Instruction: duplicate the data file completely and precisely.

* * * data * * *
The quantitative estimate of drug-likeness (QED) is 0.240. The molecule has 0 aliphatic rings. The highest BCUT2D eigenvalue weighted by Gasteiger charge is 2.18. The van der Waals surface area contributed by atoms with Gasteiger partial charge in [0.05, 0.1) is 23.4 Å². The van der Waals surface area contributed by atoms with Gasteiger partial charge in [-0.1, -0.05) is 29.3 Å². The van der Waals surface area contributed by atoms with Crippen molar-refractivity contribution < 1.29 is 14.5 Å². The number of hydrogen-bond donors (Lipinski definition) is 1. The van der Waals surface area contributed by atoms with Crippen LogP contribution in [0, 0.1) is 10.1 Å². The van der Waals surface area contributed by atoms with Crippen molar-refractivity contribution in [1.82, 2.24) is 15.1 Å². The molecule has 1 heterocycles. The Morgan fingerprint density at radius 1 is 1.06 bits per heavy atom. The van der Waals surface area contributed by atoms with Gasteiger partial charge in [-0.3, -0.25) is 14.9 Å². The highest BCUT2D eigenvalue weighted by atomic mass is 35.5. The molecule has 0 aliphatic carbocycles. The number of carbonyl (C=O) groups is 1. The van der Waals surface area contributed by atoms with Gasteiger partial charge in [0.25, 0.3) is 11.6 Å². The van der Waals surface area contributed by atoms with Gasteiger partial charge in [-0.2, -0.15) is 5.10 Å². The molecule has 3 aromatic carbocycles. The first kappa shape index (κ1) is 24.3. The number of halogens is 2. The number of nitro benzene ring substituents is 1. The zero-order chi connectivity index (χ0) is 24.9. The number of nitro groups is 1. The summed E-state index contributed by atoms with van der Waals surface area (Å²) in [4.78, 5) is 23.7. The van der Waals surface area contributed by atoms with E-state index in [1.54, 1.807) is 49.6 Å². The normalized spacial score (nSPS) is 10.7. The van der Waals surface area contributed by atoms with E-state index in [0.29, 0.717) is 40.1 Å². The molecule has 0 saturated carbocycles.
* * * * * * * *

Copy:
The quantitative estimate of drug-likeness (QED) is 0.240. The molecule has 0 aliphatic rings. The highest BCUT2D eigenvalue weighted by Gasteiger charge is 2.18. The van der Waals surface area contributed by atoms with Gasteiger partial charge in [0.05, 0.1) is 23.4 Å². The van der Waals surface area contributed by atoms with Gasteiger partial charge in [-0.1, -0.05) is 29.3 Å². The van der Waals surface area contributed by atoms with Crippen molar-refractivity contribution < 1.29 is 14.5 Å². The number of hydrogen-bond donors (Lipinski definition) is 1. The van der Waals surface area contributed by atoms with Crippen LogP contribution in [0, 0.1) is 10.1 Å². The van der Waals surface area contributed by atoms with Crippen molar-refractivity contribution in [1.82, 2.24) is 15.1 Å². The molecule has 1 heterocycles. The Morgan fingerprint density at radius 1 is 1.06 bits per heavy atom. The van der Waals surface area contributed by atoms with Gasteiger partial charge in [-0.3, -0.25) is 14.9 Å². The highest BCUT2D eigenvalue weighted by atomic mass is 35.5. The molecule has 0 aliphatic carbocycles. The number of carbonyl (C=O) groups is 1. The van der Waals surface area contributed by atoms with Gasteiger partial charge in [0.25, 0.3) is 11.6 Å². The van der Waals surface area contributed by atoms with Gasteiger partial charge in [-0.2, -0.15) is 5.10 Å². The molecule has 3 aromatic carbocycles. The first kappa shape index (κ1) is 24.3. The number of halogens is 2. The number of nitro benzene ring substituents is 1. The zero-order chi connectivity index (χ0) is 24.9. The number of nitro groups is 1. The summed E-state index contributed by atoms with van der Waals surface area (Å²) in [4.78, 5) is 23.7. The van der Waals surface area contributed by atoms with E-state index in [1.54, 1.807) is 49.6 Å². The normalized spacial score (nSPS) is 10.7. The van der Waals surface area contributed by atoms with E-state index in [0.29, 0.717) is 40.1 Å². The molecule has 0 saturated carbocycles.